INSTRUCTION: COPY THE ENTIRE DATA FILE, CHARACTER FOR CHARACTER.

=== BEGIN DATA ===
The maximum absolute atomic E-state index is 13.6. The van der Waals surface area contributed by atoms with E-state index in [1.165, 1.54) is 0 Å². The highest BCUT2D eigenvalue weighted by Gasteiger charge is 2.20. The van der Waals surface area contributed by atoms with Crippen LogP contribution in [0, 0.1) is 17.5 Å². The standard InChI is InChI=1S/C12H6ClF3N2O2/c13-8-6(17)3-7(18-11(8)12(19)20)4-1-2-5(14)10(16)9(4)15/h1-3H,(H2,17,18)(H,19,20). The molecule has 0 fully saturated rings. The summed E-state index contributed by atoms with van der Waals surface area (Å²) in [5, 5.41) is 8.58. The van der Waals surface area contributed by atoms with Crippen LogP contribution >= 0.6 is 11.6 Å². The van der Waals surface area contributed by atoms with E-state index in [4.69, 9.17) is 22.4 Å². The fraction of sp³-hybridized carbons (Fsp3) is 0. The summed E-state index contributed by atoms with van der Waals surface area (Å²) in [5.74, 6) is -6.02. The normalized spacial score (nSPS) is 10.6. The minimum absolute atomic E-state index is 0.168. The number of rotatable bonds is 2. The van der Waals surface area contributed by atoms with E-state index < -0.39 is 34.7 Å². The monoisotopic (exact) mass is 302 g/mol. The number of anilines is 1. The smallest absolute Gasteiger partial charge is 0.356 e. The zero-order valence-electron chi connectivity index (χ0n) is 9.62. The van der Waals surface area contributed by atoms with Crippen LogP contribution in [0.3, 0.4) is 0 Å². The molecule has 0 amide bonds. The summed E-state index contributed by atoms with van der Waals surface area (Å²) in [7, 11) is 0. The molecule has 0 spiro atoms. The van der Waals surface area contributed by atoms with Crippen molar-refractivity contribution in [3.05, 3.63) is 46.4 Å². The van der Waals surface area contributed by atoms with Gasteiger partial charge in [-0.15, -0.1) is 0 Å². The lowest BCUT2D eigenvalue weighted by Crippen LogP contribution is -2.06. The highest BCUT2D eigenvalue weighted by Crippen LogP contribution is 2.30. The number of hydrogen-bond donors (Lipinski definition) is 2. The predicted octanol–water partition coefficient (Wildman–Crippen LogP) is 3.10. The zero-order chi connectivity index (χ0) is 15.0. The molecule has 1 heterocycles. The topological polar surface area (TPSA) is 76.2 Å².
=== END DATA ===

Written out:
The maximum absolute atomic E-state index is 13.6. The van der Waals surface area contributed by atoms with E-state index in [1.165, 1.54) is 0 Å². The highest BCUT2D eigenvalue weighted by Gasteiger charge is 2.20. The van der Waals surface area contributed by atoms with Crippen LogP contribution in [0, 0.1) is 17.5 Å². The standard InChI is InChI=1S/C12H6ClF3N2O2/c13-8-6(17)3-7(18-11(8)12(19)20)4-1-2-5(14)10(16)9(4)15/h1-3H,(H2,17,18)(H,19,20). The molecule has 0 fully saturated rings. The summed E-state index contributed by atoms with van der Waals surface area (Å²) in [5, 5.41) is 8.58. The van der Waals surface area contributed by atoms with Crippen LogP contribution >= 0.6 is 11.6 Å². The van der Waals surface area contributed by atoms with E-state index in [4.69, 9.17) is 22.4 Å². The fraction of sp³-hybridized carbons (Fsp3) is 0. The summed E-state index contributed by atoms with van der Waals surface area (Å²) in [5.74, 6) is -6.02. The normalized spacial score (nSPS) is 10.6. The minimum absolute atomic E-state index is 0.168. The number of rotatable bonds is 2. The van der Waals surface area contributed by atoms with E-state index < -0.39 is 34.7 Å². The monoisotopic (exact) mass is 302 g/mol. The number of anilines is 1. The smallest absolute Gasteiger partial charge is 0.356 e. The zero-order valence-electron chi connectivity index (χ0n) is 9.62. The van der Waals surface area contributed by atoms with Crippen LogP contribution in [0.3, 0.4) is 0 Å². The molecule has 0 amide bonds. The summed E-state index contributed by atoms with van der Waals surface area (Å²) in [7, 11) is 0. The molecule has 0 spiro atoms. The van der Waals surface area contributed by atoms with Crippen molar-refractivity contribution in [3.05, 3.63) is 46.4 Å². The van der Waals surface area contributed by atoms with Gasteiger partial charge in [-0.15, -0.1) is 0 Å². The lowest BCUT2D eigenvalue weighted by Crippen LogP contribution is -2.06. The highest BCUT2D eigenvalue weighted by Crippen LogP contribution is 2.30. The number of hydrogen-bond donors (Lipinski definition) is 2. The predicted octanol–water partition coefficient (Wildman–Crippen LogP) is 3.10. The zero-order chi connectivity index (χ0) is 15.0. The molecule has 1 heterocycles. The topological polar surface area (TPSA) is 76.2 Å².